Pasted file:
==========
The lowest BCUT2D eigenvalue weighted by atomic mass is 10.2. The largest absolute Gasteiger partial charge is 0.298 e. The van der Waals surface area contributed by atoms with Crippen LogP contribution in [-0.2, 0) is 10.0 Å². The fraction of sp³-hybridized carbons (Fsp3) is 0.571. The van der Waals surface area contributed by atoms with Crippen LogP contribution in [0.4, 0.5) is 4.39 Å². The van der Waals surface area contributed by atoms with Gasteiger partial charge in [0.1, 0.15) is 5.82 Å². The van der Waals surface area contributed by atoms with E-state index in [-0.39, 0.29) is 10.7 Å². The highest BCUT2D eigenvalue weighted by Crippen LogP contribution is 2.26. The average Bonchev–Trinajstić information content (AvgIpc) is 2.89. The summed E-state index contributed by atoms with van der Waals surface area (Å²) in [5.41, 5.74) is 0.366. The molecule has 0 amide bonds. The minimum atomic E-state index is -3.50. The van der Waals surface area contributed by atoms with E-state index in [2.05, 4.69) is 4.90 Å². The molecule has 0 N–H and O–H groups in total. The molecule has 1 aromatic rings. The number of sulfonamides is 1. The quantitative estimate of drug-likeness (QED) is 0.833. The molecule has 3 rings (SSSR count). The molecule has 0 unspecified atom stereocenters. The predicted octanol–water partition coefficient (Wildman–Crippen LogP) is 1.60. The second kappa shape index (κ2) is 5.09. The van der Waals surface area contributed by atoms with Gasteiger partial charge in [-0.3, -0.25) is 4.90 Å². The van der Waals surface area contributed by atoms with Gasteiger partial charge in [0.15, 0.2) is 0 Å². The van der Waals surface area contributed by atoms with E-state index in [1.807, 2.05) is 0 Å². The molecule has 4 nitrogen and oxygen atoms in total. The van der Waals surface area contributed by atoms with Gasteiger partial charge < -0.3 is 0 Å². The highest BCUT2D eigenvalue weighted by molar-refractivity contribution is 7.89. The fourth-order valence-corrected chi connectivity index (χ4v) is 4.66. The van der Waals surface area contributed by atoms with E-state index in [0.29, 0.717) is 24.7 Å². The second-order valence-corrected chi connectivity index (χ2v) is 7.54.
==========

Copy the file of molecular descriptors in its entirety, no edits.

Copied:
The lowest BCUT2D eigenvalue weighted by atomic mass is 10.2. The largest absolute Gasteiger partial charge is 0.298 e. The van der Waals surface area contributed by atoms with Crippen LogP contribution in [-0.2, 0) is 10.0 Å². The fraction of sp³-hybridized carbons (Fsp3) is 0.571. The van der Waals surface area contributed by atoms with Crippen LogP contribution in [0.4, 0.5) is 4.39 Å². The van der Waals surface area contributed by atoms with Gasteiger partial charge in [0.1, 0.15) is 5.82 Å². The van der Waals surface area contributed by atoms with E-state index in [-0.39, 0.29) is 10.7 Å². The highest BCUT2D eigenvalue weighted by Crippen LogP contribution is 2.26. The average Bonchev–Trinajstić information content (AvgIpc) is 2.89. The summed E-state index contributed by atoms with van der Waals surface area (Å²) in [5.41, 5.74) is 0.366. The molecule has 0 amide bonds. The minimum atomic E-state index is -3.50. The van der Waals surface area contributed by atoms with E-state index in [2.05, 4.69) is 4.90 Å². The molecule has 0 N–H and O–H groups in total. The molecule has 1 aromatic rings. The number of sulfonamides is 1. The quantitative estimate of drug-likeness (QED) is 0.833. The molecule has 3 rings (SSSR count). The molecule has 0 unspecified atom stereocenters. The predicted octanol–water partition coefficient (Wildman–Crippen LogP) is 1.60. The second kappa shape index (κ2) is 5.09. The van der Waals surface area contributed by atoms with Gasteiger partial charge in [-0.3, -0.25) is 4.90 Å². The van der Waals surface area contributed by atoms with Gasteiger partial charge in [0.15, 0.2) is 0 Å². The van der Waals surface area contributed by atoms with E-state index in [1.807, 2.05) is 0 Å². The molecule has 4 nitrogen and oxygen atoms in total. The van der Waals surface area contributed by atoms with Gasteiger partial charge < -0.3 is 0 Å². The highest BCUT2D eigenvalue weighted by molar-refractivity contribution is 7.89. The fourth-order valence-corrected chi connectivity index (χ4v) is 4.66. The van der Waals surface area contributed by atoms with E-state index in [0.29, 0.717) is 24.7 Å². The second-order valence-corrected chi connectivity index (χ2v) is 7.54.